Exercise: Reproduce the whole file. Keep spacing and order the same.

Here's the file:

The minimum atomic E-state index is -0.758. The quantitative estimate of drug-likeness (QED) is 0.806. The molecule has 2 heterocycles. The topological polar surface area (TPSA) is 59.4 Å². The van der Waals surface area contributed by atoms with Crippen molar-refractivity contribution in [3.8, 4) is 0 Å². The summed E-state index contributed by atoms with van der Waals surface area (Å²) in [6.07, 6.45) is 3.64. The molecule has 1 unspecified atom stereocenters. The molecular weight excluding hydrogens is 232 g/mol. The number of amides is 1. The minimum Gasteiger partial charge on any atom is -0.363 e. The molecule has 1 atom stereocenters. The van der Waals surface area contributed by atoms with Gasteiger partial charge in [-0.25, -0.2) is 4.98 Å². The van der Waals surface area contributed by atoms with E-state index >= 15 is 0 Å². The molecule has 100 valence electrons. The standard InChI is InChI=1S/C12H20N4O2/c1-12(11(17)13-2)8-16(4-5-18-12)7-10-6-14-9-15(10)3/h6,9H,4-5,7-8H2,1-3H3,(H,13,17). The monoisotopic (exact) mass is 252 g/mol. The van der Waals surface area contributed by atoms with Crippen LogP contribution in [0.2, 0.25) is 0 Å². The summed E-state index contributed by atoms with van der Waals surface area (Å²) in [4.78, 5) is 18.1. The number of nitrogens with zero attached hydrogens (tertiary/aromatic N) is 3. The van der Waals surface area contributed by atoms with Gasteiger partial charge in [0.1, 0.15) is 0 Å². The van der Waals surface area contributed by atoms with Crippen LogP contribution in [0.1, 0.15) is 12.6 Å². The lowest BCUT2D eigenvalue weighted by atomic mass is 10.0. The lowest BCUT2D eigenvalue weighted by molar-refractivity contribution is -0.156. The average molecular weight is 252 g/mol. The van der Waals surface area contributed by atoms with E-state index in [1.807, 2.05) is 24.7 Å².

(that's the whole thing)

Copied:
The minimum atomic E-state index is -0.758. The quantitative estimate of drug-likeness (QED) is 0.806. The molecule has 2 heterocycles. The topological polar surface area (TPSA) is 59.4 Å². The van der Waals surface area contributed by atoms with Crippen molar-refractivity contribution in [3.8, 4) is 0 Å². The summed E-state index contributed by atoms with van der Waals surface area (Å²) in [6.07, 6.45) is 3.64. The molecule has 1 unspecified atom stereocenters. The molecular weight excluding hydrogens is 232 g/mol. The number of amides is 1. The minimum Gasteiger partial charge on any atom is -0.363 e. The molecule has 1 atom stereocenters. The van der Waals surface area contributed by atoms with Gasteiger partial charge in [-0.25, -0.2) is 4.98 Å². The van der Waals surface area contributed by atoms with E-state index >= 15 is 0 Å². The molecule has 100 valence electrons. The standard InChI is InChI=1S/C12H20N4O2/c1-12(11(17)13-2)8-16(4-5-18-12)7-10-6-14-9-15(10)3/h6,9H,4-5,7-8H2,1-3H3,(H,13,17). The monoisotopic (exact) mass is 252 g/mol. The van der Waals surface area contributed by atoms with Crippen LogP contribution in [0.2, 0.25) is 0 Å². The summed E-state index contributed by atoms with van der Waals surface area (Å²) in [4.78, 5) is 18.1. The number of nitrogens with zero attached hydrogens (tertiary/aromatic N) is 3. The van der Waals surface area contributed by atoms with Gasteiger partial charge in [0.1, 0.15) is 0 Å². The van der Waals surface area contributed by atoms with Crippen LogP contribution in [0.1, 0.15) is 12.6 Å². The lowest BCUT2D eigenvalue weighted by atomic mass is 10.0. The lowest BCUT2D eigenvalue weighted by molar-refractivity contribution is -0.156. The average molecular weight is 252 g/mol. The van der Waals surface area contributed by atoms with E-state index in [1.807, 2.05) is 24.7 Å².